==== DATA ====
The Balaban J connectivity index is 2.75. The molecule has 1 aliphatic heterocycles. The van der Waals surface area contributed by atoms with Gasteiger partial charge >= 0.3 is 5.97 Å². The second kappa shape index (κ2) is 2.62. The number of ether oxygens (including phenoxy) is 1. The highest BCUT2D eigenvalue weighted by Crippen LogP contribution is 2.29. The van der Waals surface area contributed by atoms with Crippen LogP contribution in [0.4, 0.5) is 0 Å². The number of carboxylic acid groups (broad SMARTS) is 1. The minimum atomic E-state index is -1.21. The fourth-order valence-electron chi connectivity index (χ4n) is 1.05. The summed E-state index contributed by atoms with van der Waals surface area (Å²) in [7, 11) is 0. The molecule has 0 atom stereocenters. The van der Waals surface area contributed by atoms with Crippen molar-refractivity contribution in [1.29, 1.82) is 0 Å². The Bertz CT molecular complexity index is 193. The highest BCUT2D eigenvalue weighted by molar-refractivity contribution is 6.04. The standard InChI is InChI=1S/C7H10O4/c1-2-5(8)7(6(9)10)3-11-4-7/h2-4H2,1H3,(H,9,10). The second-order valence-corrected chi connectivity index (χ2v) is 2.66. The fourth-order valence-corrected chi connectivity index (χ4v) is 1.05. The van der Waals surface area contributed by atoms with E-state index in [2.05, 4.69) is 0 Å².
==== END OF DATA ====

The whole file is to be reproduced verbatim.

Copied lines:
The Balaban J connectivity index is 2.75. The molecule has 1 aliphatic heterocycles. The van der Waals surface area contributed by atoms with Gasteiger partial charge >= 0.3 is 5.97 Å². The second kappa shape index (κ2) is 2.62. The number of ether oxygens (including phenoxy) is 1. The highest BCUT2D eigenvalue weighted by Crippen LogP contribution is 2.29. The van der Waals surface area contributed by atoms with Crippen LogP contribution in [0.4, 0.5) is 0 Å². The number of carboxylic acid groups (broad SMARTS) is 1. The minimum atomic E-state index is -1.21. The fourth-order valence-electron chi connectivity index (χ4n) is 1.05. The summed E-state index contributed by atoms with van der Waals surface area (Å²) in [7, 11) is 0. The molecule has 0 atom stereocenters. The van der Waals surface area contributed by atoms with Crippen molar-refractivity contribution in [1.29, 1.82) is 0 Å². The Bertz CT molecular complexity index is 193. The highest BCUT2D eigenvalue weighted by molar-refractivity contribution is 6.04. The standard InChI is InChI=1S/C7H10O4/c1-2-5(8)7(6(9)10)3-11-4-7/h2-4H2,1H3,(H,9,10). The second-order valence-corrected chi connectivity index (χ2v) is 2.66. The fourth-order valence-corrected chi connectivity index (χ4v) is 1.05. The van der Waals surface area contributed by atoms with E-state index in [2.05, 4.69) is 0 Å².